Governance, the third theme, encompasses regulation and ethics. Although regulatory and ethical matters can and do overlap (for example, when regulations are designed with the aim of promoting ethical practices or achieving ethical outcomes), we describe the relevant articles in an order that reflects their primary focus, moving from regulation to ethics.
Regulatory issues are perhaps more salient in biomedical citizen science than many other citizen science domains given the complex regulatory landscape that applies specifically to biomedical research and biotechnology development. Two papers in this special collection make useful contributions to understanding how regulations intended to prevent harms from research processes and outputs can influence the shape and trajectory of individual projects. First, complementing the rich literature on the intersection of citizen science with federal human research subject protections and medical product regulations (Cooper, Shanley, Scassa, and Vayena 2019; Evans 2020; Nebeker 2020; Resnik 2019a, b), Zettler explores relevant legal authorities of US states in State Regulation of Biomedical Citizen Science. These authorities include state medical practice and food and drug statutes, as well as laws and regulations that do not have an obvious relationship to citizen science activities, such as consumer protection statutes. Although limited to the United States, Zettler’s survey is an important reminder that, regardless of where they take place, few biomedical citizen science activities are likely truly unregulated, i.e., beyond the reach of any law. It also provokes questions about whether, in the future, we should expect jurisdictions around the world to extend and increasingly exercise regulatory authority over these activities as they become more visible.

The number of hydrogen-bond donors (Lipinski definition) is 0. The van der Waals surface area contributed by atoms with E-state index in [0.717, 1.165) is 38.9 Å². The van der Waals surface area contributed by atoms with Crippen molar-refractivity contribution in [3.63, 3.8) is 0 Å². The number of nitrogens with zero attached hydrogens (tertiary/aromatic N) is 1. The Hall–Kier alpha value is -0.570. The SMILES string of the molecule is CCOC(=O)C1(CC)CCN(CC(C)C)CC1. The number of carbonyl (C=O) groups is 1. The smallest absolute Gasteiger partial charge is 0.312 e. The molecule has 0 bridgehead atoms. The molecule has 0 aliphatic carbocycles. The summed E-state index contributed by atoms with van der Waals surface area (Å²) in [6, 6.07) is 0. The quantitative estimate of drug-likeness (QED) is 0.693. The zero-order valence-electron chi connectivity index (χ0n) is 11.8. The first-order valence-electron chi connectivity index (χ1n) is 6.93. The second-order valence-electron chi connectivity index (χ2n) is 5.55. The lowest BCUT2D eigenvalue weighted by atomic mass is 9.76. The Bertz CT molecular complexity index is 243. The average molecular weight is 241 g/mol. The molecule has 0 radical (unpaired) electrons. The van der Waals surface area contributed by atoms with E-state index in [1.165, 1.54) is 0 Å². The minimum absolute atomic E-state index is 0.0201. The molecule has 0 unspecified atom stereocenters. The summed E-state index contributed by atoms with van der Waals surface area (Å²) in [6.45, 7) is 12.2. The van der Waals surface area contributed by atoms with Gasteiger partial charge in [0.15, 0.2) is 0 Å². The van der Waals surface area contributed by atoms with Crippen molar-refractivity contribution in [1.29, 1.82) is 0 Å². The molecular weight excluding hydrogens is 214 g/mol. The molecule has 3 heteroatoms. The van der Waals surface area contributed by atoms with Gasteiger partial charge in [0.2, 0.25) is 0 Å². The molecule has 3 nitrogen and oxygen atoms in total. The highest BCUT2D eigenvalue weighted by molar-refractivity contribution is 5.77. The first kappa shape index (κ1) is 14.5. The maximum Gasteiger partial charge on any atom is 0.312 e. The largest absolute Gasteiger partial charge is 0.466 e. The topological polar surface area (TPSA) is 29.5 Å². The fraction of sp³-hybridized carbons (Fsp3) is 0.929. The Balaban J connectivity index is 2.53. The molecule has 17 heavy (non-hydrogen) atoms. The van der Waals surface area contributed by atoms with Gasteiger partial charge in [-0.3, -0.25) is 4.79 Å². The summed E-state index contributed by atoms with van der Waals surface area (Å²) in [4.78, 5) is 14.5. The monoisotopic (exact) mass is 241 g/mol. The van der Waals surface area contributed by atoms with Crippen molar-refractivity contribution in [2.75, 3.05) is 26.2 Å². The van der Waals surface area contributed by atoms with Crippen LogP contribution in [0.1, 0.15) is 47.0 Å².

Second, in Structural Challenges in Deployment of an Open Source Diagnostic by Independent Researchers During a Public Health Emergency, Monaco and Ware describe their experience as independent scientists navigating regulations applicable to an open-source COVID-19 diagnostic test they developed at the beginning of the pandemic. They explain that the process of developing and validating a testing protocol was easy in comparison to making the test available for widespread use. The authors attempted to make the test available via two different regulatory pathways in the United States, but despite their best efforts and some early successes, they were ultimately unable to deploy the test. The authors conclude with recommendations regarding how to support independent scientists to successfully navigate these issues in the future.